|Ottawa Citizen 17 February 1927|
SKIING PARTY IN BUS HAS NARROW ESCAPE ON TRACK
Brakes Refused to Work Motor Coach Ran Into C. P. R. Train at Aylmer Road Crossing.
Several members of the Clilfside Ski Club had a most miraculous escape from being hurled to death last night, when a United Coach Line bus ran into the C.P.R. Soo train at the Aylmer road crossing between Hull and Val Tetreau. No one was injured, and the large bus too escaped without serious damage.
The cause of the accident is attributed to the brakes cf the bus failing to operate. The remarkable escape of its occupants is due to the slow speed which it was travelling, together with the train having reached the crossing first. The bus was driven by William MacElroy, 139 Henderson avenue, whom Mr. Bretislav Pliski, president and manager of the bus line, declared as one of his most trusted drivers.
Saw Danger Signal.Still feeling the result of his expenence, Mr. MacElroy related his story of the collision. He said that he was travelling in the direction ot Hull on his way to Ottawa, with number of members of the Cliffside club, when as he came near the railway crossing he noticed the approach of the train and the brakes of the bus failed to work.
He said that he noticed the wig wag signal at the crossing swinging its warning, and throwing the motor into neutral applied the brakes to bring the bus to a stop until the train passed. With the bus "out of gear" and the brakes failing to operate, the bus and the train both neared the crossing. It was realized afterwards that it was just a matter of seconds which would get there first.
MacElroy said that as the bus was just a few feet back from the crossing the locomotive flew past, and the coaches followed. He said that he could have swung the bus into the ditch and avoided the collision, but he thought that the bus was going to stop. However, it rolled on. He said that it wasn't travelling more than two miles an hour just before the impact. MacElroy said that he could hardly feel the impact of the bus striking the cars, and as the front of the bus was swung around to the side of the road it just seemed like s skid.
Not Aware of Danger.The driver said that the passengers in the bus were not aware of the danger they were in until it was past, and then, as they scrambled out, men and women alike hugged him and shook his hands in delight at their escape. He said that there was no panic whatever among the passengers.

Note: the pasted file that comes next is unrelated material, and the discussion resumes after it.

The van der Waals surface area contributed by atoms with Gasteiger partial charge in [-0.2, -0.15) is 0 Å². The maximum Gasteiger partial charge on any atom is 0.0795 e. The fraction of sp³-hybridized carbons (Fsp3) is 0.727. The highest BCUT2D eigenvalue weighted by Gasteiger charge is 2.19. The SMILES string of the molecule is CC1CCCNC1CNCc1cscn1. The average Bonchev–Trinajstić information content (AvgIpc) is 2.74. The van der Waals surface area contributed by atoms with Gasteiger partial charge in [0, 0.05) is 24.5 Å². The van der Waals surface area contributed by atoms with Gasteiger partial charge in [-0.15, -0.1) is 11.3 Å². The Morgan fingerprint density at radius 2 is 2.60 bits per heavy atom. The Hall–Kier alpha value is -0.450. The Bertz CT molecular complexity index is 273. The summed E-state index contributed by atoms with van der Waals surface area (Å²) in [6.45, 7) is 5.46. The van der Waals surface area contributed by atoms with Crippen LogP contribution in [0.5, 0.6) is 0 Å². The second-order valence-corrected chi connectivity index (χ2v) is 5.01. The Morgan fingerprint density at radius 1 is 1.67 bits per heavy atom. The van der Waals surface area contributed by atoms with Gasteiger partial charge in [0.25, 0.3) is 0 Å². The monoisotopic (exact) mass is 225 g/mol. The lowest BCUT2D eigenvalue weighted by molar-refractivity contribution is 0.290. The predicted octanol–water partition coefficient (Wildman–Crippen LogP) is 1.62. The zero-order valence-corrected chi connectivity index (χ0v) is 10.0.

The coaches of the train caught the bumper on the front of the bus, tearing it off, and also one of the head lights. One side of the radiator was torn away, and one of the heavy mudguards was partly torn off, and one of the front springs was broken and twisted so that it interfered with the steering gear. Had the bus been a smaller and lighter car, or had it been travelling faster, the collision would have undoubtedly resulted much more seriously.
Confidence In Driver.Mr. Pliski last night was unable to state the cause of the brakes of the bus failing to operate. He thought that it might have been caused by snow getting into them or a dampness causing frost to form on them. He said that he intended to test them himself to ascertain the cause of them failing to operate. He expressed great confidence in Mr. MacElroy as a driver, saying that he had been in his employ for three years, and that never before had he had an accident. The bus is one of the large ones used in the Ottawa-Prescott service during the summer months.
Mr. Pliski said that the bus was on a special trip from the Cliffside Ski Club house, bringing club members in to the city. He said that a bus had been previously ordered and cancelled and then ordered again.
Mr. David Kirby, president of the Cliffside Ski Club, was unaware of the accident when approached by The Citizen. He said that during the evening about 75 or 80 club members had been out on the weekly moonlight hike of the club, which ended up at the club house on Slater's hill, on the Aylmer road, short distance west of Luna Park. He had come into the city in his car a short time before the accident and had heard nothing of it.